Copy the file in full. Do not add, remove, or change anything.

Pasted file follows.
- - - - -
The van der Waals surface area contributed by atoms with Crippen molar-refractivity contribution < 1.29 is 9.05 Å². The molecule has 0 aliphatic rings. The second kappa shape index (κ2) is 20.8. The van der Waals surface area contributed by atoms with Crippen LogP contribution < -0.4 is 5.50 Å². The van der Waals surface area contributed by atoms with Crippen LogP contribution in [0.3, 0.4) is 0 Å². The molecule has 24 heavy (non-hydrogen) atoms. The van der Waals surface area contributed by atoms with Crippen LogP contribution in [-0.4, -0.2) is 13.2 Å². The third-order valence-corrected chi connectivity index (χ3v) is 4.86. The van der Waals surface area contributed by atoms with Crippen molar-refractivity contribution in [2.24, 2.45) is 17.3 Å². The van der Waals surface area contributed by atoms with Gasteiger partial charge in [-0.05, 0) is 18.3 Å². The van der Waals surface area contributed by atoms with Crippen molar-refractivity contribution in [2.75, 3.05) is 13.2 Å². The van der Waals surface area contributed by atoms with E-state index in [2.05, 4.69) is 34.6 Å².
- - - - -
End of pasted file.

The van der Waals surface area contributed by atoms with Crippen molar-refractivity contribution < 1.29 is 9.05 Å². The molecule has 0 aliphatic rings. The second kappa shape index (κ2) is 20.8. The van der Waals surface area contributed by atoms with Crippen LogP contribution < -0.4 is 5.50 Å². The van der Waals surface area contributed by atoms with Crippen LogP contribution in [0.3, 0.4) is 0 Å². The molecule has 24 heavy (non-hydrogen) atoms. The van der Waals surface area contributed by atoms with Crippen LogP contribution in [-0.4, -0.2) is 13.2 Å². The third-order valence-corrected chi connectivity index (χ3v) is 4.86. The van der Waals surface area contributed by atoms with Crippen molar-refractivity contribution in [2.24, 2.45) is 17.3 Å². The van der Waals surface area contributed by atoms with Gasteiger partial charge in [-0.05, 0) is 18.3 Å². The van der Waals surface area contributed by atoms with Crippen molar-refractivity contribution in [2.75, 3.05) is 13.2 Å². The van der Waals surface area contributed by atoms with E-state index in [2.05, 4.69) is 34.6 Å².